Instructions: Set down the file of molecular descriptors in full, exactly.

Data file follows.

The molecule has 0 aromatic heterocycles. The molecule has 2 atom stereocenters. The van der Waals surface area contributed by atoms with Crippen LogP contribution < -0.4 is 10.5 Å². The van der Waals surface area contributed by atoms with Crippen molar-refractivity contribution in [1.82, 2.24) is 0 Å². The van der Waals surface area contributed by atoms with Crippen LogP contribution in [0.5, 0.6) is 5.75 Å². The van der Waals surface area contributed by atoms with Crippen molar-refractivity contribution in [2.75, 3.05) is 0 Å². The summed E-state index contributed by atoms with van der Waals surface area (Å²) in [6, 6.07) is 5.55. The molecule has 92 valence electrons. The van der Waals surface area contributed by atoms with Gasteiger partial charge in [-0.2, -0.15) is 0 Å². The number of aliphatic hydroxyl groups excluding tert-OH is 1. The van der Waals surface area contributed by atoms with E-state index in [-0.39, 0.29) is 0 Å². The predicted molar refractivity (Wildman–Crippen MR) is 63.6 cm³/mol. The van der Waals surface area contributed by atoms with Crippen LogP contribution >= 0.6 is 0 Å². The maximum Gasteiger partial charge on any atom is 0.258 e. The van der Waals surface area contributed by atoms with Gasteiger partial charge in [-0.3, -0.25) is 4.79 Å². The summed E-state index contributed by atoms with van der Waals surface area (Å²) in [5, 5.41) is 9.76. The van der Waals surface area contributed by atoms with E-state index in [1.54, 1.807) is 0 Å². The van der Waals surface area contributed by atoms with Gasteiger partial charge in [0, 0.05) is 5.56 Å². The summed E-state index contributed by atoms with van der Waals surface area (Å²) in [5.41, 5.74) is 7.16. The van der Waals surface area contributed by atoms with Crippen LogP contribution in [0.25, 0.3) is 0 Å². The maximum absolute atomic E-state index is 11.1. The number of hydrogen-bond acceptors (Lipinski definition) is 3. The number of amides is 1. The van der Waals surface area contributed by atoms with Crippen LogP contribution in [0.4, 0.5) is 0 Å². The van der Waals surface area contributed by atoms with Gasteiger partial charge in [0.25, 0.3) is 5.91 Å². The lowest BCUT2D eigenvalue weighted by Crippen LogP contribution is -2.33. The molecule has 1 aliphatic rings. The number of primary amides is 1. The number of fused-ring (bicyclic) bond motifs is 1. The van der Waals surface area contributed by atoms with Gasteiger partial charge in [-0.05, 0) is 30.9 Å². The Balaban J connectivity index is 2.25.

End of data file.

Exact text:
The molecule has 0 aromatic heterocycles. The molecule has 2 atom stereocenters. The van der Waals surface area contributed by atoms with Crippen LogP contribution < -0.4 is 10.5 Å². The van der Waals surface area contributed by atoms with Crippen molar-refractivity contribution in [1.82, 2.24) is 0 Å². The van der Waals surface area contributed by atoms with Crippen LogP contribution in [0.5, 0.6) is 5.75 Å². The van der Waals surface area contributed by atoms with Crippen molar-refractivity contribution in [2.75, 3.05) is 0 Å². The summed E-state index contributed by atoms with van der Waals surface area (Å²) in [6, 6.07) is 5.55. The molecule has 92 valence electrons. The van der Waals surface area contributed by atoms with Gasteiger partial charge in [-0.2, -0.15) is 0 Å². The number of aliphatic hydroxyl groups excluding tert-OH is 1. The van der Waals surface area contributed by atoms with E-state index in [-0.39, 0.29) is 0 Å². The predicted molar refractivity (Wildman–Crippen MR) is 63.6 cm³/mol. The van der Waals surface area contributed by atoms with Crippen LogP contribution >= 0.6 is 0 Å². The maximum Gasteiger partial charge on any atom is 0.258 e. The van der Waals surface area contributed by atoms with Gasteiger partial charge in [-0.3, -0.25) is 4.79 Å². The summed E-state index contributed by atoms with van der Waals surface area (Å²) in [5, 5.41) is 9.76. The van der Waals surface area contributed by atoms with E-state index in [1.54, 1.807) is 0 Å². The van der Waals surface area contributed by atoms with Gasteiger partial charge in [0, 0.05) is 5.56 Å². The summed E-state index contributed by atoms with van der Waals surface area (Å²) in [5.41, 5.74) is 7.16. The van der Waals surface area contributed by atoms with Crippen LogP contribution in [0.25, 0.3) is 0 Å². The maximum absolute atomic E-state index is 11.1. The number of hydrogen-bond acceptors (Lipinski definition) is 3. The number of amides is 1. The van der Waals surface area contributed by atoms with Crippen LogP contribution in [0.4, 0.5) is 0 Å². The van der Waals surface area contributed by atoms with Gasteiger partial charge in [0.25, 0.3) is 5.91 Å². The lowest BCUT2D eigenvalue weighted by Crippen LogP contribution is -2.33. The molecule has 1 aliphatic rings. The number of primary amides is 1. The number of fused-ring (bicyclic) bond motifs is 1. The van der Waals surface area contributed by atoms with Gasteiger partial charge in [-0.05, 0) is 30.9 Å². The Balaban J connectivity index is 2.25.